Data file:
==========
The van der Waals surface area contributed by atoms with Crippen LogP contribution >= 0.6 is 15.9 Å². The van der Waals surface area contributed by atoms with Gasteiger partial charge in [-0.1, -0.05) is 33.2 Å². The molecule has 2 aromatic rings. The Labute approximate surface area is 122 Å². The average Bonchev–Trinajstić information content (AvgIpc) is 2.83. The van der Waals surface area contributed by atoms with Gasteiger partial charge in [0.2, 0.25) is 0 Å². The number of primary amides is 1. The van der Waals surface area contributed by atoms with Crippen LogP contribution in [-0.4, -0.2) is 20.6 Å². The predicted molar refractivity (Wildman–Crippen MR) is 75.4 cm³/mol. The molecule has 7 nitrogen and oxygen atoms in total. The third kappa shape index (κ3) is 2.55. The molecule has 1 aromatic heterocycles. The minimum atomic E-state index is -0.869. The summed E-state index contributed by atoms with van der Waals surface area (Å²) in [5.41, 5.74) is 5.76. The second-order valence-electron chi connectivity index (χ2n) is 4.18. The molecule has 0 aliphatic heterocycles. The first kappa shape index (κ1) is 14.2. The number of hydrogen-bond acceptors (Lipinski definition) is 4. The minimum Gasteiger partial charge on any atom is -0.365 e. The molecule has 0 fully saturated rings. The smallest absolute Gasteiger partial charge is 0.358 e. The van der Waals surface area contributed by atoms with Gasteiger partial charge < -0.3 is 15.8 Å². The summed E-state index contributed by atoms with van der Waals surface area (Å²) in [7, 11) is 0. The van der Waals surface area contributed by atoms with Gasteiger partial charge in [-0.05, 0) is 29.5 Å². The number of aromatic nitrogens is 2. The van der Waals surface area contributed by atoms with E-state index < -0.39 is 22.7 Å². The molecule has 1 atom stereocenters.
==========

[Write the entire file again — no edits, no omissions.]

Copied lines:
The van der Waals surface area contributed by atoms with Crippen LogP contribution >= 0.6 is 15.9 Å². The van der Waals surface area contributed by atoms with Gasteiger partial charge in [-0.1, -0.05) is 33.2 Å². The molecule has 2 aromatic rings. The Labute approximate surface area is 122 Å². The average Bonchev–Trinajstić information content (AvgIpc) is 2.83. The van der Waals surface area contributed by atoms with Gasteiger partial charge in [0.2, 0.25) is 0 Å². The number of primary amides is 1. The van der Waals surface area contributed by atoms with Crippen LogP contribution in [-0.4, -0.2) is 20.6 Å². The predicted molar refractivity (Wildman–Crippen MR) is 75.4 cm³/mol. The molecule has 7 nitrogen and oxygen atoms in total. The third kappa shape index (κ3) is 2.55. The molecule has 1 aromatic heterocycles. The minimum atomic E-state index is -0.869. The summed E-state index contributed by atoms with van der Waals surface area (Å²) in [5.41, 5.74) is 5.76. The second-order valence-electron chi connectivity index (χ2n) is 4.18. The molecule has 0 aliphatic heterocycles. The first kappa shape index (κ1) is 14.2. The number of hydrogen-bond acceptors (Lipinski definition) is 4. The minimum Gasteiger partial charge on any atom is -0.365 e. The molecule has 0 fully saturated rings. The smallest absolute Gasteiger partial charge is 0.358 e. The van der Waals surface area contributed by atoms with Gasteiger partial charge < -0.3 is 15.8 Å². The summed E-state index contributed by atoms with van der Waals surface area (Å²) in [7, 11) is 0. The van der Waals surface area contributed by atoms with Gasteiger partial charge in [-0.05, 0) is 29.5 Å². The number of aromatic nitrogens is 2. The van der Waals surface area contributed by atoms with E-state index < -0.39 is 22.7 Å². The molecule has 1 atom stereocenters.